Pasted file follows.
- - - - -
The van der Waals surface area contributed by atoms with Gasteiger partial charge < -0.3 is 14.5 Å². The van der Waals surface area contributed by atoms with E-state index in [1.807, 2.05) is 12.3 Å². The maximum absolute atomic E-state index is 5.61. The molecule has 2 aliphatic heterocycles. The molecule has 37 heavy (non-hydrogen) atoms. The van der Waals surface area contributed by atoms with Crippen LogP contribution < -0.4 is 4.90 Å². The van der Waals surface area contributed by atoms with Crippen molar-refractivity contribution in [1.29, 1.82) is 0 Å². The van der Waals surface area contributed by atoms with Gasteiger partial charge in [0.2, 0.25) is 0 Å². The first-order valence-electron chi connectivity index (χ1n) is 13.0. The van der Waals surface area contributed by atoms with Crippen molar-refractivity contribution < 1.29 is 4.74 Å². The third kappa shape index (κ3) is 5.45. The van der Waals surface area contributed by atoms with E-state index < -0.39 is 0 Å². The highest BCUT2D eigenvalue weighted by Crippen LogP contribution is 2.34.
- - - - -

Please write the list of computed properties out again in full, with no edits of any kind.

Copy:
The van der Waals surface area contributed by atoms with Gasteiger partial charge < -0.3 is 14.5 Å². The van der Waals surface area contributed by atoms with E-state index in [1.807, 2.05) is 12.3 Å². The maximum absolute atomic E-state index is 5.61. The molecule has 2 aliphatic heterocycles. The molecule has 37 heavy (non-hydrogen) atoms. The van der Waals surface area contributed by atoms with Crippen LogP contribution < -0.4 is 4.90 Å². The van der Waals surface area contributed by atoms with Crippen molar-refractivity contribution in [1.29, 1.82) is 0 Å². The van der Waals surface area contributed by atoms with Gasteiger partial charge in [0.2, 0.25) is 0 Å². The first-order valence-electron chi connectivity index (χ1n) is 13.0. The van der Waals surface area contributed by atoms with Crippen molar-refractivity contribution < 1.29 is 4.74 Å². The third kappa shape index (κ3) is 5.45. The van der Waals surface area contributed by atoms with E-state index < -0.39 is 0 Å². The highest BCUT2D eigenvalue weighted by Crippen LogP contribution is 2.34.